Advanced Access – a step in the wrong direction

Peter Aird is a GP in Bridgwater, Somerset.

If the recent film ‘The Darkest Hour’ is anything to go by, Winston Churchill would have liked a ‘Drinks by the Dram’ Advent Calendar – available last December on Amazon for a shilling short of £10,000.

But then who wouldn’t want to start the day with a 60 year old Glenfarclas or a shot of Pappy Van Winkle’s 23 Year Old Family Reserve to accompany their Coco Pops? Churchill’s penchant for starting the day in the manner he intended to continue may have had us reaching for our CAGE questionnaires and dolling out the health advice but one can’t help admire the man for his leadership. He was a man willing to take a stand.

Locally, Advanced Access is up for discussion again. A year ago we extended opening hours until 8pm on two nights a week as a tentative step towards the government’s wish that GP surgeries be open 8 till 8, seven days a week. It’s not been a great success. Ours is not a commuter town and, for the most part, patients who have taken the late appointments would have preferred appointments in normal working hours. So should Advanced Access be extended?

I believe that Advanced Access is bad for us, our patients, and indeed society as a whole.

Most fundamentally I think we need to be clear that the problem with the NHS is not the failure of GPs to be open for longer. The suggestion, therefore, that such would solve the problems the NHS is facing is disingenuous. The problems are far greater than that and, I suspect, largely reflect the broken society in which we live.

Going along with Advanced Access only serves as one small further encouragement to the continued overlooking of the real issues. I believe that Advanced Access is bad for us, our patients, and indeed society as a whole.

Despite being a strong partnership, over the last year Advanced Access has fragmented the practice by making us more disconnected – we have seen less of each other and, outside of work, it has impinged negatively on our personal lives. Continuing with Advanced Access will perpetuate this still further and all the more if it’s extended as planned.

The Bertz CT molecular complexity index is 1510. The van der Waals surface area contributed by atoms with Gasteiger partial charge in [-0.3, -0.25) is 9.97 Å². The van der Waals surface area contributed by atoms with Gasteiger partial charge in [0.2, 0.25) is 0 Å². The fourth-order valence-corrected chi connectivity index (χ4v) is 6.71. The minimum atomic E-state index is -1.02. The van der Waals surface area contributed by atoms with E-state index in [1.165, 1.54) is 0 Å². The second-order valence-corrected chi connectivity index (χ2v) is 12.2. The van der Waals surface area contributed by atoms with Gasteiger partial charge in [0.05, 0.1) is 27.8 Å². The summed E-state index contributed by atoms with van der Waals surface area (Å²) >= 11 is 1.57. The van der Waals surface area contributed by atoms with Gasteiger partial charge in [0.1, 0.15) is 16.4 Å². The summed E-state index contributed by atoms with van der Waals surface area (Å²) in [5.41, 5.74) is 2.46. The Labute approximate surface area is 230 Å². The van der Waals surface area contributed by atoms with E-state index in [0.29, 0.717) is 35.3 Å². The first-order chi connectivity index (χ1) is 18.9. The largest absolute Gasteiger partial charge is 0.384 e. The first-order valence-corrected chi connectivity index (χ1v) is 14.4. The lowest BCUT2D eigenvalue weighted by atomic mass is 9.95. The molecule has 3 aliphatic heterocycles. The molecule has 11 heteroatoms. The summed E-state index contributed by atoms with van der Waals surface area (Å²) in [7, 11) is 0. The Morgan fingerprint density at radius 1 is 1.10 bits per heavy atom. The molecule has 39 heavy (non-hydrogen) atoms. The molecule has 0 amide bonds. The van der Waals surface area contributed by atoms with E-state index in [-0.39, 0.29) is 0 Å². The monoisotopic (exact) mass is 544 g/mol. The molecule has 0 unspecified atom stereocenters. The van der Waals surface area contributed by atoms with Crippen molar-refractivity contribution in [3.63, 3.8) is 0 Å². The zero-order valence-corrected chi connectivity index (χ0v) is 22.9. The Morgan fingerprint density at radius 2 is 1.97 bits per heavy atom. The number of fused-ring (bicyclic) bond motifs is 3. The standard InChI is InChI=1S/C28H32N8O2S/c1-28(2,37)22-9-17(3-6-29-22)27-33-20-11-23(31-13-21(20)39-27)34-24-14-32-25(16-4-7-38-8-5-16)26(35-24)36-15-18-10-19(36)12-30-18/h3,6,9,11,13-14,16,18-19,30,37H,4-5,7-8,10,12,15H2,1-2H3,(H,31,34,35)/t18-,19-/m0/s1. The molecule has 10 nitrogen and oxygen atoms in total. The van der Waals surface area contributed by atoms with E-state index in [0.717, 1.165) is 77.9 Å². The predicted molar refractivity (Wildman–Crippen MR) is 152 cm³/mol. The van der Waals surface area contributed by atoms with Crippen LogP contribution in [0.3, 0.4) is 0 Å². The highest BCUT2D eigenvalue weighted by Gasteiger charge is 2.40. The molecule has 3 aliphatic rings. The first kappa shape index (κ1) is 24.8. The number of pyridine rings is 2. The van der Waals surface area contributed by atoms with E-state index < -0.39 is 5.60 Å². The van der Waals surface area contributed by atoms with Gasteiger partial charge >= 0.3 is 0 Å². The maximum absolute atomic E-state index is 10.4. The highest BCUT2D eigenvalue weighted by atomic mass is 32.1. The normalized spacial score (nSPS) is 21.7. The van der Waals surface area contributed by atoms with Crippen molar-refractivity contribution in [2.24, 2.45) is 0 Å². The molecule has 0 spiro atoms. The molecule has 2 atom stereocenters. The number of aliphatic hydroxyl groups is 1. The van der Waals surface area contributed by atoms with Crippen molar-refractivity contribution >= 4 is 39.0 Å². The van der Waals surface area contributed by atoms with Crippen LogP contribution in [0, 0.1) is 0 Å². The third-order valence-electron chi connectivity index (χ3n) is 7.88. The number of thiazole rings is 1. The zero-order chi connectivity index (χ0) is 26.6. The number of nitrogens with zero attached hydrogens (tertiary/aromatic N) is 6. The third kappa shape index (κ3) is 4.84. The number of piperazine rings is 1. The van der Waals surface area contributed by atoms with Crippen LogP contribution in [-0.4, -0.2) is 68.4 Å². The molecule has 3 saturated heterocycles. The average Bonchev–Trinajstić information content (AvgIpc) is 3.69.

Advanced Access takes us away from what is really important to us and thus has us being paid to be less happy.

The only real benefit to us personally is a little extra money – money the NHS can ill afford to spend on dubious initiatives like Advanced Access. The world tells us that money is the route to greater happiness but if we were to ask ourselves what our intrinsic values are, what it is that is really important to us, few of us would say money.

Advanced Access takes us away from what is really important to us and thus has us being paid to be less happy. This will inevitably increase the risk of burn out, worsen GP recruitment and hasten the exodus of GPs leaving the profession early, all of which will impinge negatively on patient care.

So what of the patients? More altruistically we might say that one of our intrinsic values is the  provision of good quality care to our patients. But I don’t believe Advanced Access offers this. Locally there is little call for extended opening so seeing people late is a less good service and even to our working patients Advanced Access comes up short since it reduces still further the little leisure time workers can enjoy.

Neither is Advanced Access safe. We already work long, intense hours. Working longer will lead to errors – patients will be harmed.

Advanced Access actually forces those who do work to work longer and harder and denies them the right to take time out of work for genuine health concerns. It’s not our working patients who benefit from Advanced Access, rather it’s their employers – employers who, all too often, demand more than their pound of flesh from their staff and who far, too readily it seems, discipline them for even the most legitimate time off work due to ill health. This isn’t good.